Considering the stilled silence due to ceasing, I will inhale...
Considering the stilled silence due to ceasing, I will exhale...
Considering the open freedom of relinquishment, I will inhale...
Considering the open freedom of relinquishment, I will exhale...
This is how continuous Awareness is established just by breathing!!!
Breathing meditation can bring the yogi into 1st, 2nd, 3rd & 4th Jhāna...
It is a unique praxis used by all Buddhas at their very Enlightenment!!!

Have a nice & noble day!
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Friendship is the Greatest! Bhikkhu Samāhita _/\_ ]
http://What-Buddha-Said.net

Saturday, June 21, 2014

The 4 Brahmavihâras deliver mind to a Higher State!



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The Blessed Buddha once said:
The Noble Disciple, Bhikkhus and friends, who is freed from greed and grudge,
unconfused, alert, attentive and clearly comprehending, with mind filled up by
kind friendliness ..., by compassionate pity ..., by altruistic joy ... and finally by
imperturbable equanimity, pervades first one direction, then the 2nd, the 3rd,
and then the 4th one, and just as above, so also below, across and all around!
Thus sympathetic with all beings, embracing all living, he pervades the whole world,
and the entire universe with a vast mind, refined, infinite, freed from all hate and
any ill-will. And he understands: Formerly my mind was limited and undeveloped...
Now, however, is my mind unlimited and developed, and no limited behaviour based
on a narrow, restricted intention, favourizing this, while rejecting that, will remain!
What do you think, Bhikkhus and friends: If a boy from his early childhood develops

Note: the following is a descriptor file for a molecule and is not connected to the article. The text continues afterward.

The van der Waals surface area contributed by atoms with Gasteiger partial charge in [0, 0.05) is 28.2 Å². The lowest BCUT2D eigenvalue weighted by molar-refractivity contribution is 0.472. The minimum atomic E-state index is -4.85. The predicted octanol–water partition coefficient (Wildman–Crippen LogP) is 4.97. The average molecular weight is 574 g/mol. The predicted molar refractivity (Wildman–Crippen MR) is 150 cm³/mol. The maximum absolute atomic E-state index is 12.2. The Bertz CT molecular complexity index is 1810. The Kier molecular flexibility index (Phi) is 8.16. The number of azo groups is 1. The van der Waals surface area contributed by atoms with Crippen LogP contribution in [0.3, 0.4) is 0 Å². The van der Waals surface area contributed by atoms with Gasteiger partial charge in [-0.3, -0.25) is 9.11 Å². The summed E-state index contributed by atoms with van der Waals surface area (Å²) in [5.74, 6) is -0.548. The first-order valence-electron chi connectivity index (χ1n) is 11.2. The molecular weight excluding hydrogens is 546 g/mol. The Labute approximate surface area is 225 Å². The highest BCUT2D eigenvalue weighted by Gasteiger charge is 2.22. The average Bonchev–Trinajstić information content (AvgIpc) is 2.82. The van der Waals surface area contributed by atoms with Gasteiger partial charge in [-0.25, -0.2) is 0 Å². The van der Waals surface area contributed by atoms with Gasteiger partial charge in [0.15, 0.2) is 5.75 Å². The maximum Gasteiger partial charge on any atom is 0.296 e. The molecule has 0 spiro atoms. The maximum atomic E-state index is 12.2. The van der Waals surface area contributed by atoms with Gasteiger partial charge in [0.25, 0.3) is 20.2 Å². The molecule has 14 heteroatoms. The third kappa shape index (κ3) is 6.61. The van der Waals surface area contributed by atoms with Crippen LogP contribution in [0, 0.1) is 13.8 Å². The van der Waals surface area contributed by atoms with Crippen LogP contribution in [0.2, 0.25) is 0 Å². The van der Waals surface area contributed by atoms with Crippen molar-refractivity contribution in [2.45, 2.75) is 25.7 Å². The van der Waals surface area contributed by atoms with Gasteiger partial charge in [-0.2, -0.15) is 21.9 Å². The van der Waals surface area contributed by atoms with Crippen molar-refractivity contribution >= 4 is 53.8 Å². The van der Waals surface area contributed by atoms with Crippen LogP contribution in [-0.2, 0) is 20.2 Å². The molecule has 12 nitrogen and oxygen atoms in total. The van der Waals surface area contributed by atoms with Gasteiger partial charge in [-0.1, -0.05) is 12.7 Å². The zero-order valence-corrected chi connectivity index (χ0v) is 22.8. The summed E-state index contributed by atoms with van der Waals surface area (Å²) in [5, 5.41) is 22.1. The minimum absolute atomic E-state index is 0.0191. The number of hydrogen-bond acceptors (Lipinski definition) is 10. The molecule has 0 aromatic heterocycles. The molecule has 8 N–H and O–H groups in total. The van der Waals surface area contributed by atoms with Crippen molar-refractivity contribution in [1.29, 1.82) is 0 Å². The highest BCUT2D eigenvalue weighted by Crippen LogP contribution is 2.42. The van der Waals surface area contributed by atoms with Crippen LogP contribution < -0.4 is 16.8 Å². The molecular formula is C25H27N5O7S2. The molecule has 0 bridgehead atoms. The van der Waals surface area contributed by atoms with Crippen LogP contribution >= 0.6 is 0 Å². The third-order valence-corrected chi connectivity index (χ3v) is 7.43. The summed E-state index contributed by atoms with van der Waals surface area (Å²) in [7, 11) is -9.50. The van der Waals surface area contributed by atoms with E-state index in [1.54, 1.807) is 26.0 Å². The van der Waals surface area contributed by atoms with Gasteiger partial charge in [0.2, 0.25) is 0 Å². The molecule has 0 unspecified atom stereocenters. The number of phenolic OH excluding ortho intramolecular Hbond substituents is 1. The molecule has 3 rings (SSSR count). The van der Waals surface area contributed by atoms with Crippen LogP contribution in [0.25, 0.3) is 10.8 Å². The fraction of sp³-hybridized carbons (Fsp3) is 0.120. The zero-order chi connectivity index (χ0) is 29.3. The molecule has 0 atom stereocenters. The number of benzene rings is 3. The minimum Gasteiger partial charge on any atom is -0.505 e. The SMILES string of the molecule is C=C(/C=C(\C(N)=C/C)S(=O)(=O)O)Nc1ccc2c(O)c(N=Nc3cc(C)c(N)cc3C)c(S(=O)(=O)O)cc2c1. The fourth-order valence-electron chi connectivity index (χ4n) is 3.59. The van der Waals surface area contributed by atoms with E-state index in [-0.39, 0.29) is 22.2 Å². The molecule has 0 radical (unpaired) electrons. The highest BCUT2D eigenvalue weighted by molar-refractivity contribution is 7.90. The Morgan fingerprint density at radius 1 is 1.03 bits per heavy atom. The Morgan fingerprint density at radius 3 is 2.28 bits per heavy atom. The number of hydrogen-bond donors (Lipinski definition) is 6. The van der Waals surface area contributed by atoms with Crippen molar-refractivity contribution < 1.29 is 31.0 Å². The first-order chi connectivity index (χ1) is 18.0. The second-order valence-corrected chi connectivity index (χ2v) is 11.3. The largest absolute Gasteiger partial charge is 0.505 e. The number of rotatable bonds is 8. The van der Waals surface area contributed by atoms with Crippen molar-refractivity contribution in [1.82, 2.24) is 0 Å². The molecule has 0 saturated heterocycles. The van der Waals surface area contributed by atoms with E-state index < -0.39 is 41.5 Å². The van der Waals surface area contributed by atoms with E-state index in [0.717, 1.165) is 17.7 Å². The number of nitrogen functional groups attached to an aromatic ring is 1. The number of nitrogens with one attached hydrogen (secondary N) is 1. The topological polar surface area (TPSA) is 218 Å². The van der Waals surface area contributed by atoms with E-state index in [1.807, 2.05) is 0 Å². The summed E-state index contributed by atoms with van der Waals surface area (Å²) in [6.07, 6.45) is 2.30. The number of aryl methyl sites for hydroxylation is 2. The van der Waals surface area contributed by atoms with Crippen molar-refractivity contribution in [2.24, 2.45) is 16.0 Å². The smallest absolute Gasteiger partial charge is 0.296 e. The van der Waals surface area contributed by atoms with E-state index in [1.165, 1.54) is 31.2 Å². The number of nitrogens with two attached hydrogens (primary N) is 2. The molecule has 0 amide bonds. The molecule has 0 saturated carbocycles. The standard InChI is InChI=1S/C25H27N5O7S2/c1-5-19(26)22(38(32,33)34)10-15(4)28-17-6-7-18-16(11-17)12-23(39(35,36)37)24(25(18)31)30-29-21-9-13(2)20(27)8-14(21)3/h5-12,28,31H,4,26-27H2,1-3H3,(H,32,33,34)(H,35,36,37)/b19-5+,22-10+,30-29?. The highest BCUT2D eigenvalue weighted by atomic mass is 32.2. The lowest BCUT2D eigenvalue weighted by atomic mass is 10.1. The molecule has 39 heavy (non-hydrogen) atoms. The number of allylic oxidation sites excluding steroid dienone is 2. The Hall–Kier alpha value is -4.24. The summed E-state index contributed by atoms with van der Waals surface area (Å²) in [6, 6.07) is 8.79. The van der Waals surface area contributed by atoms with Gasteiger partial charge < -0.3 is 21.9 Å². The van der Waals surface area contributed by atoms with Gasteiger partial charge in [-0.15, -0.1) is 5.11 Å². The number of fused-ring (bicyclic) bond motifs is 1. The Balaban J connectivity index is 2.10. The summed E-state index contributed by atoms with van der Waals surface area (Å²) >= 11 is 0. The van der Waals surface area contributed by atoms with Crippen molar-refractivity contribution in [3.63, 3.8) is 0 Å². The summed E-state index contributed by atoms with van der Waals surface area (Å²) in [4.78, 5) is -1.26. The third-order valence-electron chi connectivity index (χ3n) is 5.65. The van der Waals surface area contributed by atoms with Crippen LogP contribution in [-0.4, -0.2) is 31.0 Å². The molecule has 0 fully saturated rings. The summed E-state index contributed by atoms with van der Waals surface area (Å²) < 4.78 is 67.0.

kind friendliness, compassionate pity, altruistic joy, and imperturbable equanimity,
will he then still be able to do bad, evil or wrong deeds? No, Venerable One...
But, if he no longer does bad, or wrong deeds, will suffering then still attack him?
Certainly not. Venerable One..
How should anyone, who is doing no evil actions, ever still be attacked by suffering!
Therefore should kind friendliness .. compassionate pity .. altruistic joy and subtle
imperturbable equanimity be developed, by all men, women and conscious beings!
No man, or woman, on leaving this life, can keep this body. Any mortal has only his
mind as base, foundation, essence, mediator, creator, controller and protector!
The Bhikkhu, however, knows: Whatever formerly I have done of bad deeds with
this material body, all that I still have to atone for here, and after that, then nothing
of it will follow me. So developed, the release of the mind by kind friendliness,
by compassionate pity, by altruistic joy ... and by imperturbable equanimity,
leads to Never-Return, unless the wise monk already during this life penetrates
to a higher deliverance than that!
 
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Source: The Numerical Discourses of the Buddha. Anguttara Nikāya 10:208
http://What-Buddha-Said.net/Canon/Sutta/AN/Index.Numerical.htm

More on the 3rd Noble State: Non-Return (Anāgāmi)

Video on Mettā  Meditation on Friendliness:
How to cure Depression? https://vimeo.com/73424140

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The Higher Deliverance!
Have a nice & noble day!
signature.pic
Friendship is the Greatest! Bhikkhu Samāhita _/\_ ]
http://What-Buddha-Said.net

Blaming the Mirror..

The folly of Blaming, Accusing and Condemning:
Please note that when one points the accusing and blaming finger at another saying
"you did this wrong": Then ONE -1- finger points to him/her - the alleged offender,
BUT 3 -THREE - fingers points back at the accuser, the blamer, the finger-pointer!
Why so?
This blaming finger-pointer unknowingly him/herself does the whole of 3 wrongs:
1: Blaming = not forgiving,
2: Not Understanding Cause = ignorance,
3: Wanting to Punish = hate, cruelty and revengefulness!
Blaming, accusing and condemning won't and can’t ever help anybody with anything…
Why not? It simply does neither know, nor thus remove the cause of the problem…
Only understanding can and will remove this crucial underlying cause of the problem!
Why so: It knows and sees the impersonal roots of the problem, which always are
mixed derivatives of ignorance, greed and hate! This knowing and seeing enables total
elimination of this core cause and therefore the resulting problem: Thus is examining
leading to understanding much better than blaming! Understanding is the Chief!


 

Have a nice & noble day!
signature.pic
Friendship is the Greatest! Bhikkhu Samāhita _/\_ ]
http://What-Buddha-Said.net